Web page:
When I started this blog I knew my updates would be infrequent, but I
didn't expect to go ten months without one. I've had many ideas for
posts, and other things, in that time. I have tried different methods to
help me remember these ideas, from sending myself emails to maintaining
a Google Documents list to carrying around a little spiral-bound
notebook. So far, none of these methods has really done anything for me.
A couple weeks ago I read a blog post by someone else who had similar
problems with some of the methods I describe above, in particular the
notebook method. (I wish I could find the link to this blog. If I come
across it again, I'll add it.) He finally settled on using small blank
cards to capture his ideas and thoughts. He writes a single thought on a
blank card when it pops in his head; at the end of the day, he takes the
used cards and stores them in a box that he consults regularly. I've
decided to implement this by cutting some blank 3x5 index cards in half
and carrying the pieces in my wallet. When I have an idea, I write it
down and put the card back in my wallet. I'm still trying to build a
habit out of this, and I'm still working on the storage and regular
consultation parts, but so far its working better than my notebook did.
In fact, the Eclipse trick I'm going to mention is one of the first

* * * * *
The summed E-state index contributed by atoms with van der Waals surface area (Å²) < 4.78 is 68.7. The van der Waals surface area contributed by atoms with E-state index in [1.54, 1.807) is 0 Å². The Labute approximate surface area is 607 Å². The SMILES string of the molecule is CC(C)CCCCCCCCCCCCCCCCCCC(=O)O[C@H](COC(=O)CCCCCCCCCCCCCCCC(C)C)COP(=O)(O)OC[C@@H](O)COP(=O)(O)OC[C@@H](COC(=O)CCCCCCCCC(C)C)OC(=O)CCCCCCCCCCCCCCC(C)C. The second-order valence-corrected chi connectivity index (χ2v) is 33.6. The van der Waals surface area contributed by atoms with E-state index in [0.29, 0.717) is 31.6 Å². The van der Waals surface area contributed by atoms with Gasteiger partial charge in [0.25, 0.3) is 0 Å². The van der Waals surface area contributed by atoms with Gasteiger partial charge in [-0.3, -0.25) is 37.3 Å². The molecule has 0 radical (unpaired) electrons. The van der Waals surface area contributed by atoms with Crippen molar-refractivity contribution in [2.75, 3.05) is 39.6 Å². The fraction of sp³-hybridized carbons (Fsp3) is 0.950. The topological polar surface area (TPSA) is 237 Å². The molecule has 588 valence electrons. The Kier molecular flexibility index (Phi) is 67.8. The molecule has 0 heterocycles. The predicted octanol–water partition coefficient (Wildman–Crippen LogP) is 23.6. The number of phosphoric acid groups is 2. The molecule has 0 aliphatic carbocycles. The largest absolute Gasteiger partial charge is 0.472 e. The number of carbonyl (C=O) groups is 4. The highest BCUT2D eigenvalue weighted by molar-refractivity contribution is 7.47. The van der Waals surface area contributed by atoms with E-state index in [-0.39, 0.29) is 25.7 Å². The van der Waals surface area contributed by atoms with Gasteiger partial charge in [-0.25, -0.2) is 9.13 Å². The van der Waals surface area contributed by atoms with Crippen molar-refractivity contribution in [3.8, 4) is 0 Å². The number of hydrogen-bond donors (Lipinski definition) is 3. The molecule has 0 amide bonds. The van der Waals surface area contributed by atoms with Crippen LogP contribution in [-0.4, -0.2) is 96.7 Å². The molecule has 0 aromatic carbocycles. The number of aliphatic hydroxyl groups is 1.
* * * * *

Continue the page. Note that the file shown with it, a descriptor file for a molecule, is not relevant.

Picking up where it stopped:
things I wrote down using this method.
I've been using Eclipse at work for my C and C++ development for the
past four months or so. The vast majority of my development is in C,
though, so for our core application code I've been creating C projects
in the CDT. The other day, however, I wanted to work on a small amount
of C++ code that is part of an external tool that gets rolled up in our
application. Since my project only has the "C" nature Eclipse couldn't
resolve any of the C++ headers or keywords, making it fairly useless for
editing this tool code. Unfortunately, once you create a CDT project and
choose either "C project" or "C++ project", there is no way to change
this decision; in particular, there is no way through Eclipse to add the
C++ nature to a C project. I discovered after examining the Eclipse
project file that there is a way.
The project XML has a section named <natures>, which lists all of
the natures associated with the project. All you have to do to add C++
to a C project is add the line
to the <natures> section of the C project. Reopen the project, and
you should have C++ listed as a language in the symbols and paths
screens. This saved me from having to re-generate the whole project, or
work outside Eclipse, just to handle that little bit of C++ code.